The Seiffert edition switches occasionally from bass clef to alto clef- something of a hindrance if one is not comfortable reading these.

So, in future I will probably flip between the two editions, comparing their advantages for individual pieces and depending whether I also want to use an organ pedalboard or not. Notewise my first impression both editions are reliable, but maybe someone has compared them properly for individual pieces. They are both more reliable than what was available in the 17th century.

Here are a few more editorial nuts & bolts which I found in Seiffert’s foreword, with added comments from the 1958 reprint by H.J. Moser.

The 17th-c ed. had already provided copious Errata lists, which Seiffert has incorporated without comment. He also emends “obvious” errors that were not included in the Errata lists. And he has also found good quality corrections “written in an old hand” in his Berlin (now Berliner Staatsbibliothek, I think) library copy, which he likewise adopts without comment. There is a number of other places where he has departed from the original though it is not necessarily wrong, and Seiffert itemises these in his “kritische Bemerkungen”. In the 1958 reprint there is a second “Revisionsbericht”. It lists 34 deviations from the 1892 ed. based on subsequent research (Mahrenholz found further text copies with old manual corrections by 17th-century users of TN). Naturally the 1958 deviations aren’t visible in the scan of the 1892 Seiffert on IMSLP, but they don’t appear to be huge.

There is a more recent edition of Tabulatura nova by Harald Vogel, published by Breitkopf & Haertel in 1994Ć’Ć’.

I haven’t seen this ed., but there’s a review here:


Jackrail stripped the link to the review, so I’ll try to add it here; no idea whether that will work.


No. Strange, the links shouldn’t be affected. I try here (don’t know what the original link was):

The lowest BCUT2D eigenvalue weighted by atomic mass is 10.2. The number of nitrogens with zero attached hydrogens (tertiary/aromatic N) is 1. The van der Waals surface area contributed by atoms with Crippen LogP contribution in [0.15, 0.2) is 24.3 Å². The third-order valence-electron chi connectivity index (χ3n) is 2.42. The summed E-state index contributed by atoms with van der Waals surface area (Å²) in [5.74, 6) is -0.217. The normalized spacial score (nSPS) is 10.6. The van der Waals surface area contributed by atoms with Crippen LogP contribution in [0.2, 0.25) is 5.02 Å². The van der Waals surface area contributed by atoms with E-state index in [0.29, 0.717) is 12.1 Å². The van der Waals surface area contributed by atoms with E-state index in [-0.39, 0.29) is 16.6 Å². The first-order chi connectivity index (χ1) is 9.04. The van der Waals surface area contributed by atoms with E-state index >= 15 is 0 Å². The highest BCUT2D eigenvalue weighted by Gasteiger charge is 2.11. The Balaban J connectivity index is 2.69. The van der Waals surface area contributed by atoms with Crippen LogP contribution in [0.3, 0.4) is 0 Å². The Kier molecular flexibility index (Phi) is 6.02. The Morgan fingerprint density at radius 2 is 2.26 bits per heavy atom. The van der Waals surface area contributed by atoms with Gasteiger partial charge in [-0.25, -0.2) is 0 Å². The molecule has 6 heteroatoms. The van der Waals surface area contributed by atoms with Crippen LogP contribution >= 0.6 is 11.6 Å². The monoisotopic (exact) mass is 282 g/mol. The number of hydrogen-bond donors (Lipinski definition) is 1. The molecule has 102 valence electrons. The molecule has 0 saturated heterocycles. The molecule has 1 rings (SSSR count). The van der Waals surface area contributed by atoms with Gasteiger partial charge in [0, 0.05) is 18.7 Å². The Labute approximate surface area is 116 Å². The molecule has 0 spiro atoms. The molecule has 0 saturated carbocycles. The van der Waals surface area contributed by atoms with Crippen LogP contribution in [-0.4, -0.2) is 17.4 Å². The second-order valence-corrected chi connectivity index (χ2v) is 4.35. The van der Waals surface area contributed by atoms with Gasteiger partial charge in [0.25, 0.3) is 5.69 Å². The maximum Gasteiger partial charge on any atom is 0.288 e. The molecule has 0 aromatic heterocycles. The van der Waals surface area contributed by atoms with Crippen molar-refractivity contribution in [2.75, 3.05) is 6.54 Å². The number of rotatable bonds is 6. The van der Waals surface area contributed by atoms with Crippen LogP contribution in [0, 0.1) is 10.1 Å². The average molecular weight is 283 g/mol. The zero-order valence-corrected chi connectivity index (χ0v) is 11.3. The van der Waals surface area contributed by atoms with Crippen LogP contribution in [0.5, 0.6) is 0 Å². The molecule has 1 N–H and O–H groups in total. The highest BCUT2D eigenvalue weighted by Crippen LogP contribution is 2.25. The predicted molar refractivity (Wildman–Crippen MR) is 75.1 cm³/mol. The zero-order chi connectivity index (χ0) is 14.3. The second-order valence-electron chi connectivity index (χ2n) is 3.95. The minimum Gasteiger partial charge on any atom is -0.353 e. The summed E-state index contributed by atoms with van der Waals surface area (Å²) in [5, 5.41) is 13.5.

one review: Review: [Untitled] on JSTOR
another review:

The Harald Vogel edition is excellent, with very clear printing and informative prelims etc. Sometimes he uses three staves for choral variations. However the page turns are not always convenient. For this reason I usually use pages from the Seiffert edition printed from IMSLP when playing the longer pieces on the harpsichord.

The Fantasia super Io son ferito lasso is a wonderful piece.

  • David Bedlow

Personal prefs, of course:

  1. Frescobaldi, one of the instrument’s greatest masters;
  2. Louis Couperin, one of the instrument’s greatest masters;
  3. Froberger, one of the instrument’s greatest masters;
  4. Fitzwilliam virginal book, one of the instrument’s greatest collections;
  5. After you’ve finished your study of these, well, um, let me say that better: you will never finish your study of these.

Good luck,

Ok thanks. For Louis Couperin I have the Davitt Moroney edition, I guess it is still up to date, isn’t it.
And what edition for the others named by David, Frescobaldi, Froberger, Purcell, Boehm, Pachelbel?
(To which I could add some italians-neapolitans: Storace, Greco…)

domenico.statuto Domenico Statuto
February 14

(To which I could add some italians-neapolitans: Storace, Greco…)

Of earlier seventeenth-cent Neapolitans, Ascanio Mayone (ed. Christopher Stembridge) and Giovanni Maria Trabaci.
There is a complete edition of Trabaci in Roland John Jackson’s dissertation, The keyboard music of Giovanni Maria Trabaci (University of California, Berkeley,1964); published selections include An Anthology of Seven Pieces for Keyboard by Giovanni Maria Trabaci, ed. Aileen Callaghan (1987).

Personal prefs, of course:

  1. Frescobaldi, one of the instrument’s greatest masters;
  2. Louis Couperin, one of the instrument’s greatest masters;
  3. Froberger, one of the instrument’s greatest masters;
  4. Fitzwilliam virginal book, one of the instrument’s greatest collections;
  5. After you’ve finished your study of these, well, um, let me say that better: you will never finish your study of these.

Good luck,

For Frescobaldi I highly recommend the new Bärenreiter edition edited by Christopher Stembridge. Beautifully laid out, almost all page-turns convenient, very informative prelims. Also the new Bärenreiter edition of Froberger, though some of the later volumes which contain pieces which come from different sources can be a bit confusing as they show every possible variant. For Pachelbel, Michael Belotti’s edition published by Wayne Leupold is good. I play Boëm from an old Breitkopf & Härtel edition.

  • David Bedlow